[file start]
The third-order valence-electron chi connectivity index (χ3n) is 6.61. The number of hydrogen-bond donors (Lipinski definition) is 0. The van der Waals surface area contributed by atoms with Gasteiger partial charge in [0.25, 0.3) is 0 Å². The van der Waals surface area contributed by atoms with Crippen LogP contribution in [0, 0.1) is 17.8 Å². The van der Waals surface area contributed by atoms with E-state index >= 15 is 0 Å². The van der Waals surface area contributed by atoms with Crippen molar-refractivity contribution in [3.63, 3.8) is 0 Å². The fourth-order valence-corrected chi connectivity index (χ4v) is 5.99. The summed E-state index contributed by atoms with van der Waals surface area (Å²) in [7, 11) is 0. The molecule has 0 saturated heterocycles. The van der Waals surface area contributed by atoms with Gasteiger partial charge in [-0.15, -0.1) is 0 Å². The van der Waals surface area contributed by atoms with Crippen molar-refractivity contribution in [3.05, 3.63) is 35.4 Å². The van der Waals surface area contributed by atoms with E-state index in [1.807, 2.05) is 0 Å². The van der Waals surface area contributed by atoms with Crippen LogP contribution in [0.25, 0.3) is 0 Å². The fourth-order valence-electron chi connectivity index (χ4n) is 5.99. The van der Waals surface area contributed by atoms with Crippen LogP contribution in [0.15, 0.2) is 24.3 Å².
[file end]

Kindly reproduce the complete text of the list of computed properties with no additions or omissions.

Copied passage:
The third-order valence-electron chi connectivity index (χ3n) is 6.61. The number of hydrogen-bond donors (Lipinski definition) is 0. The van der Waals surface area contributed by atoms with Gasteiger partial charge in [0.25, 0.3) is 0 Å². The van der Waals surface area contributed by atoms with Crippen LogP contribution in [0, 0.1) is 17.8 Å². The van der Waals surface area contributed by atoms with E-state index >= 15 is 0 Å². The van der Waals surface area contributed by atoms with Crippen molar-refractivity contribution in [3.63, 3.8) is 0 Å². The fourth-order valence-corrected chi connectivity index (χ4v) is 5.99. The summed E-state index contributed by atoms with van der Waals surface area (Å²) in [7, 11) is 0. The molecule has 0 saturated heterocycles. The van der Waals surface area contributed by atoms with Gasteiger partial charge in [-0.15, -0.1) is 0 Å². The van der Waals surface area contributed by atoms with Crippen molar-refractivity contribution in [3.05, 3.63) is 35.4 Å². The van der Waals surface area contributed by atoms with E-state index in [1.807, 2.05) is 0 Å². The van der Waals surface area contributed by atoms with Crippen LogP contribution in [0.25, 0.3) is 0 Å². The fourth-order valence-electron chi connectivity index (χ4n) is 5.99. The van der Waals surface area contributed by atoms with Crippen LogP contribution in [0.15, 0.2) is 24.3 Å².